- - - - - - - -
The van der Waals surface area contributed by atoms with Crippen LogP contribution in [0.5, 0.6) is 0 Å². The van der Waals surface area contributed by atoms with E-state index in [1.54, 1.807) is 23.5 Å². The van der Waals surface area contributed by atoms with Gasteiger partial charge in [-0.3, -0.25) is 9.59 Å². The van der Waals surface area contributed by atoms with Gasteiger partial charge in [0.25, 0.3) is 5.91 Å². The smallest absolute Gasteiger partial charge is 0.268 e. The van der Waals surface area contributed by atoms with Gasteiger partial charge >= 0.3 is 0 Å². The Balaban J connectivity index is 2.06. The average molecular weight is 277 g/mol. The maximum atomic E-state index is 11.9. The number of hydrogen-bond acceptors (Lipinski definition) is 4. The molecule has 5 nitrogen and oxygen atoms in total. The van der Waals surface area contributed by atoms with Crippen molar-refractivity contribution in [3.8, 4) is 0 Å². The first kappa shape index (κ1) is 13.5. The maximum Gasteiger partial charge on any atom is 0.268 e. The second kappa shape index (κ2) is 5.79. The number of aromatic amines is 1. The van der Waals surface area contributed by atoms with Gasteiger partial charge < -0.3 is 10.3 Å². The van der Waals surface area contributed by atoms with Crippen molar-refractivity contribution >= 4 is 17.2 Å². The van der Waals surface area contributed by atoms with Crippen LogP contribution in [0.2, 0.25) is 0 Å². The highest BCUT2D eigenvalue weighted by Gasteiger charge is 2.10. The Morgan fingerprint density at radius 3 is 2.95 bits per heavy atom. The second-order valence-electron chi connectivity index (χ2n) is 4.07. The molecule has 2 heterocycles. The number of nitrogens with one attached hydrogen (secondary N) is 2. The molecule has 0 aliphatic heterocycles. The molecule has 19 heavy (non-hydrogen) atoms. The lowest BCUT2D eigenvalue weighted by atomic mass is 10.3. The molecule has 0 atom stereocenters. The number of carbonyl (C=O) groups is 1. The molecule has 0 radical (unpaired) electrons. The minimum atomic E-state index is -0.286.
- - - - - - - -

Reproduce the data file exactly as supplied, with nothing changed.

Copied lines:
The van der Waals surface area contributed by atoms with Crippen LogP contribution in [0.5, 0.6) is 0 Å². The van der Waals surface area contributed by atoms with E-state index in [1.54, 1.807) is 23.5 Å². The van der Waals surface area contributed by atoms with Gasteiger partial charge in [-0.3, -0.25) is 9.59 Å². The van der Waals surface area contributed by atoms with Gasteiger partial charge in [0.25, 0.3) is 5.91 Å². The smallest absolute Gasteiger partial charge is 0.268 e. The van der Waals surface area contributed by atoms with Gasteiger partial charge >= 0.3 is 0 Å². The Balaban J connectivity index is 2.06. The average molecular weight is 277 g/mol. The maximum atomic E-state index is 11.9. The number of hydrogen-bond acceptors (Lipinski definition) is 4. The molecule has 5 nitrogen and oxygen atoms in total. The van der Waals surface area contributed by atoms with Crippen molar-refractivity contribution in [3.8, 4) is 0 Å². The first kappa shape index (κ1) is 13.5. The maximum Gasteiger partial charge on any atom is 0.268 e. The second kappa shape index (κ2) is 5.79. The number of aromatic amines is 1. The van der Waals surface area contributed by atoms with Gasteiger partial charge < -0.3 is 10.3 Å². The van der Waals surface area contributed by atoms with Crippen molar-refractivity contribution >= 4 is 17.2 Å². The van der Waals surface area contributed by atoms with Crippen LogP contribution in [0.2, 0.25) is 0 Å². The highest BCUT2D eigenvalue weighted by Gasteiger charge is 2.10. The Morgan fingerprint density at radius 3 is 2.95 bits per heavy atom. The second-order valence-electron chi connectivity index (χ2n) is 4.07. The molecule has 2 heterocycles. The number of nitrogens with one attached hydrogen (secondary N) is 2. The molecule has 0 aliphatic heterocycles. The molecule has 19 heavy (non-hydrogen) atoms. The lowest BCUT2D eigenvalue weighted by atomic mass is 10.3. The molecule has 0 atom stereocenters. The number of carbonyl (C=O) groups is 1. The molecule has 0 radical (unpaired) electrons. The minimum atomic E-state index is -0.286.